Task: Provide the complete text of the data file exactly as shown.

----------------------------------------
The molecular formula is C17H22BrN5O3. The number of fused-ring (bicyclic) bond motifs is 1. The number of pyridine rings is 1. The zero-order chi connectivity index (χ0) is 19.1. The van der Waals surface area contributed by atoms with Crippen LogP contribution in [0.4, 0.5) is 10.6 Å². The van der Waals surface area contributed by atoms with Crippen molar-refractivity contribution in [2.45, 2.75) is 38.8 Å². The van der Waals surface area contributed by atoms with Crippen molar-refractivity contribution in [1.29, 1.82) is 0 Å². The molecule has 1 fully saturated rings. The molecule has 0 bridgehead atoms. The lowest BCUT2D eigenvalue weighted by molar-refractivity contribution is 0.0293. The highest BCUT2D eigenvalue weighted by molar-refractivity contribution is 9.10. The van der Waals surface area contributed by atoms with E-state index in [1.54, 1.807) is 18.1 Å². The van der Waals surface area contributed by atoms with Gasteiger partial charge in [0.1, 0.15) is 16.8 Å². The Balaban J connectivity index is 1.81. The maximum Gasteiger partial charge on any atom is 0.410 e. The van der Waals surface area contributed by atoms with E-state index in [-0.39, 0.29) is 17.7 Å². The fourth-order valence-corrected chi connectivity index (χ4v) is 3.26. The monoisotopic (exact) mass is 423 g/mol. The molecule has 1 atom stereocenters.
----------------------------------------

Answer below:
The molecular formula is C17H22BrN5O3. The number of fused-ring (bicyclic) bond motifs is 1. The number of pyridine rings is 1. The zero-order chi connectivity index (χ0) is 19.1. The van der Waals surface area contributed by atoms with Crippen LogP contribution in [0.4, 0.5) is 10.6 Å². The van der Waals surface area contributed by atoms with Crippen molar-refractivity contribution in [2.45, 2.75) is 38.8 Å². The van der Waals surface area contributed by atoms with Crippen molar-refractivity contribution in [1.29, 1.82) is 0 Å². The molecule has 1 fully saturated rings. The molecule has 0 bridgehead atoms. The lowest BCUT2D eigenvalue weighted by molar-refractivity contribution is 0.0293. The highest BCUT2D eigenvalue weighted by molar-refractivity contribution is 9.10. The van der Waals surface area contributed by atoms with E-state index in [1.54, 1.807) is 18.1 Å². The van der Waals surface area contributed by atoms with Gasteiger partial charge in [0.1, 0.15) is 16.8 Å². The Balaban J connectivity index is 1.81. The maximum Gasteiger partial charge on any atom is 0.410 e. The van der Waals surface area contributed by atoms with E-state index in [-0.39, 0.29) is 17.7 Å². The fourth-order valence-corrected chi connectivity index (χ4v) is 3.26. The monoisotopic (exact) mass is 423 g/mol. The molecule has 1 atom stereocenters.